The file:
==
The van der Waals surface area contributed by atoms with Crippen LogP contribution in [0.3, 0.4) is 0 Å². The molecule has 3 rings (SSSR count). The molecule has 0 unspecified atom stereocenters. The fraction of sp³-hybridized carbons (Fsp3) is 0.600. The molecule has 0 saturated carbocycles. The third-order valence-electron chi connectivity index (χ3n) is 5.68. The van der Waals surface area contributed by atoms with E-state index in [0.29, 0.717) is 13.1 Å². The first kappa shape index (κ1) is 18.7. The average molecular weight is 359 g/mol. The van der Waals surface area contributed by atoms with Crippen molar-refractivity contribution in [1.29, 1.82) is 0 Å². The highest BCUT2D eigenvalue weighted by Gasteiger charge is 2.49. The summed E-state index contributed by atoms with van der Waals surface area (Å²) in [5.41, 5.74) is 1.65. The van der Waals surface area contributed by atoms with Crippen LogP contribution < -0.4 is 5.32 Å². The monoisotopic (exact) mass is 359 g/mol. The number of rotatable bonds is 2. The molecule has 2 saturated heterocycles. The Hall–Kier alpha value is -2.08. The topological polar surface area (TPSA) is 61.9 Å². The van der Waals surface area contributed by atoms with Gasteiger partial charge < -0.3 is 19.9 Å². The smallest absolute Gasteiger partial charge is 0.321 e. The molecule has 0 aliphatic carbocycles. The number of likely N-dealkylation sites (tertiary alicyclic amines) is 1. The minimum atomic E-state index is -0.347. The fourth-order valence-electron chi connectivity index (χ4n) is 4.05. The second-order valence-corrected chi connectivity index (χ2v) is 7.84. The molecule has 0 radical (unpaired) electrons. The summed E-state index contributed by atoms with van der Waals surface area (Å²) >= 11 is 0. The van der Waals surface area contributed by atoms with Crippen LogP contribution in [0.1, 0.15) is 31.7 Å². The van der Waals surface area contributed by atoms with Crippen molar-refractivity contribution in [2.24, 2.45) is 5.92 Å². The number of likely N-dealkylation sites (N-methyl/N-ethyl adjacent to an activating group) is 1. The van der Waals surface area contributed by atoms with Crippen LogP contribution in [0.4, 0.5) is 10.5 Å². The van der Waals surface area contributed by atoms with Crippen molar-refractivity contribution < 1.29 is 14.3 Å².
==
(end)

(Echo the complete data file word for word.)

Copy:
The van der Waals surface area contributed by atoms with Crippen LogP contribution in [0.3, 0.4) is 0 Å². The molecule has 3 rings (SSSR count). The molecule has 0 unspecified atom stereocenters. The fraction of sp³-hybridized carbons (Fsp3) is 0.600. The molecule has 0 saturated carbocycles. The third-order valence-electron chi connectivity index (χ3n) is 5.68. The van der Waals surface area contributed by atoms with E-state index in [0.29, 0.717) is 13.1 Å². The first kappa shape index (κ1) is 18.7. The average molecular weight is 359 g/mol. The van der Waals surface area contributed by atoms with Crippen molar-refractivity contribution in [1.29, 1.82) is 0 Å². The highest BCUT2D eigenvalue weighted by Gasteiger charge is 2.49. The summed E-state index contributed by atoms with van der Waals surface area (Å²) in [5.41, 5.74) is 1.65. The van der Waals surface area contributed by atoms with Crippen LogP contribution < -0.4 is 5.32 Å². The monoisotopic (exact) mass is 359 g/mol. The number of rotatable bonds is 2. The molecule has 2 saturated heterocycles. The Hall–Kier alpha value is -2.08. The topological polar surface area (TPSA) is 61.9 Å². The van der Waals surface area contributed by atoms with Gasteiger partial charge < -0.3 is 19.9 Å². The smallest absolute Gasteiger partial charge is 0.321 e. The molecule has 0 aliphatic carbocycles. The number of likely N-dealkylation sites (tertiary alicyclic amines) is 1. The minimum atomic E-state index is -0.347. The fourth-order valence-electron chi connectivity index (χ4n) is 4.05. The second-order valence-corrected chi connectivity index (χ2v) is 7.84. The molecule has 0 radical (unpaired) electrons. The summed E-state index contributed by atoms with van der Waals surface area (Å²) >= 11 is 0. The van der Waals surface area contributed by atoms with Crippen LogP contribution in [0.1, 0.15) is 31.7 Å². The van der Waals surface area contributed by atoms with Crippen molar-refractivity contribution in [2.24, 2.45) is 5.92 Å². The number of likely N-dealkylation sites (N-methyl/N-ethyl adjacent to an activating group) is 1. The van der Waals surface area contributed by atoms with Crippen LogP contribution in [0.4, 0.5) is 10.5 Å². The van der Waals surface area contributed by atoms with Crippen molar-refractivity contribution < 1.29 is 14.3 Å².